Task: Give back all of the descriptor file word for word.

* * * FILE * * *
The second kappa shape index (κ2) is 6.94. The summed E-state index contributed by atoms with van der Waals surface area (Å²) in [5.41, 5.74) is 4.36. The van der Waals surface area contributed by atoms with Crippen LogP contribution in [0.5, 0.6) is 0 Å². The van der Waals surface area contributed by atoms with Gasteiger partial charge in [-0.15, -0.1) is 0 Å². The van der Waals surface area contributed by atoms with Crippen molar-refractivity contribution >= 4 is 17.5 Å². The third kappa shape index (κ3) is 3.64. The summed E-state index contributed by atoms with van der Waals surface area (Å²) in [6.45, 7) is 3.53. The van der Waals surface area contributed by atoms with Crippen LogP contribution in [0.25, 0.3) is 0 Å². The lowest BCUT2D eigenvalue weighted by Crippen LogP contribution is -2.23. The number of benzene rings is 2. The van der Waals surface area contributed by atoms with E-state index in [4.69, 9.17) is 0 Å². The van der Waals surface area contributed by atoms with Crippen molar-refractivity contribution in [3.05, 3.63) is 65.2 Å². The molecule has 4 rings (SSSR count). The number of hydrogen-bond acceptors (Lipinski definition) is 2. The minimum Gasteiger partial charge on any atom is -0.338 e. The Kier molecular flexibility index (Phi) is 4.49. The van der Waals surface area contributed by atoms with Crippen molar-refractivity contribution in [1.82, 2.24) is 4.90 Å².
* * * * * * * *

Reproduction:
The second kappa shape index (κ2) is 6.94. The summed E-state index contributed by atoms with van der Waals surface area (Å²) in [5.41, 5.74) is 4.36. The van der Waals surface area contributed by atoms with Crippen LogP contribution in [0.5, 0.6) is 0 Å². The van der Waals surface area contributed by atoms with Gasteiger partial charge in [-0.15, -0.1) is 0 Å². The van der Waals surface area contributed by atoms with Crippen molar-refractivity contribution >= 4 is 17.5 Å². The third kappa shape index (κ3) is 3.64. The summed E-state index contributed by atoms with van der Waals surface area (Å²) in [6.45, 7) is 3.53. The van der Waals surface area contributed by atoms with Crippen LogP contribution in [0.25, 0.3) is 0 Å². The lowest BCUT2D eigenvalue weighted by Crippen LogP contribution is -2.23. The number of benzene rings is 2. The van der Waals surface area contributed by atoms with E-state index in [4.69, 9.17) is 0 Å². The van der Waals surface area contributed by atoms with Crippen molar-refractivity contribution in [3.05, 3.63) is 65.2 Å². The molecule has 4 rings (SSSR count). The number of hydrogen-bond acceptors (Lipinski definition) is 2. The minimum Gasteiger partial charge on any atom is -0.338 e. The Kier molecular flexibility index (Phi) is 4.49. The van der Waals surface area contributed by atoms with Crippen molar-refractivity contribution in [1.82, 2.24) is 4.90 Å².